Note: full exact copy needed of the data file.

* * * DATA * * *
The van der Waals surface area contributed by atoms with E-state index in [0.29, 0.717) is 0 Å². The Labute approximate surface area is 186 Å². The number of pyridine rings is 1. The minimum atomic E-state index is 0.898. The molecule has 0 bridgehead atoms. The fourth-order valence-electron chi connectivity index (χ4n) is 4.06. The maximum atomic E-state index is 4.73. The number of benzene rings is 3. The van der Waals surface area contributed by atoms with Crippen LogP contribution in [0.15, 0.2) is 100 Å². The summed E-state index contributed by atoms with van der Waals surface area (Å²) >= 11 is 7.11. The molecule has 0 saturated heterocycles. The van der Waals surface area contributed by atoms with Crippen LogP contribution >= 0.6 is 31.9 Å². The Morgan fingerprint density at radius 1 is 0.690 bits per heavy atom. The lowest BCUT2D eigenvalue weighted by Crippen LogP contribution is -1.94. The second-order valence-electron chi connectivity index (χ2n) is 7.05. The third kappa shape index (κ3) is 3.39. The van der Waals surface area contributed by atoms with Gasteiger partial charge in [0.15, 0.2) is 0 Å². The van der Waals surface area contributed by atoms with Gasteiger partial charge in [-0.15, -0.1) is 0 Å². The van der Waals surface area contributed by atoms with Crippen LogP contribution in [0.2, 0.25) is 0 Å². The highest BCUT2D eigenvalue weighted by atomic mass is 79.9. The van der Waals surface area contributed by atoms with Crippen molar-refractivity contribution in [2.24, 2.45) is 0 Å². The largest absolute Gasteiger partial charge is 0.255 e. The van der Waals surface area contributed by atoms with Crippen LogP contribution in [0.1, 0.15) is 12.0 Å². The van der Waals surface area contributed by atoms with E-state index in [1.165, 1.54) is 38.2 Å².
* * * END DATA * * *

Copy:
The van der Waals surface area contributed by atoms with E-state index in [0.29, 0.717) is 0 Å². The Labute approximate surface area is 186 Å². The number of pyridine rings is 1. The minimum atomic E-state index is 0.898. The molecule has 0 bridgehead atoms. The fourth-order valence-electron chi connectivity index (χ4n) is 4.06. The maximum atomic E-state index is 4.73. The number of benzene rings is 3. The van der Waals surface area contributed by atoms with Crippen LogP contribution in [0.15, 0.2) is 100 Å². The summed E-state index contributed by atoms with van der Waals surface area (Å²) >= 11 is 7.11. The molecule has 0 saturated heterocycles. The van der Waals surface area contributed by atoms with Crippen LogP contribution >= 0.6 is 31.9 Å². The Morgan fingerprint density at radius 1 is 0.690 bits per heavy atom. The lowest BCUT2D eigenvalue weighted by Crippen LogP contribution is -1.94. The second-order valence-electron chi connectivity index (χ2n) is 7.05. The third kappa shape index (κ3) is 3.39. The van der Waals surface area contributed by atoms with Gasteiger partial charge in [0.15, 0.2) is 0 Å². The van der Waals surface area contributed by atoms with Gasteiger partial charge in [-0.15, -0.1) is 0 Å². The van der Waals surface area contributed by atoms with Crippen LogP contribution in [0.2, 0.25) is 0 Å². The highest BCUT2D eigenvalue weighted by atomic mass is 79.9. The van der Waals surface area contributed by atoms with Crippen molar-refractivity contribution in [2.24, 2.45) is 0 Å². The largest absolute Gasteiger partial charge is 0.255 e. The van der Waals surface area contributed by atoms with Crippen LogP contribution in [0.1, 0.15) is 12.0 Å². The van der Waals surface area contributed by atoms with E-state index in [1.165, 1.54) is 38.2 Å².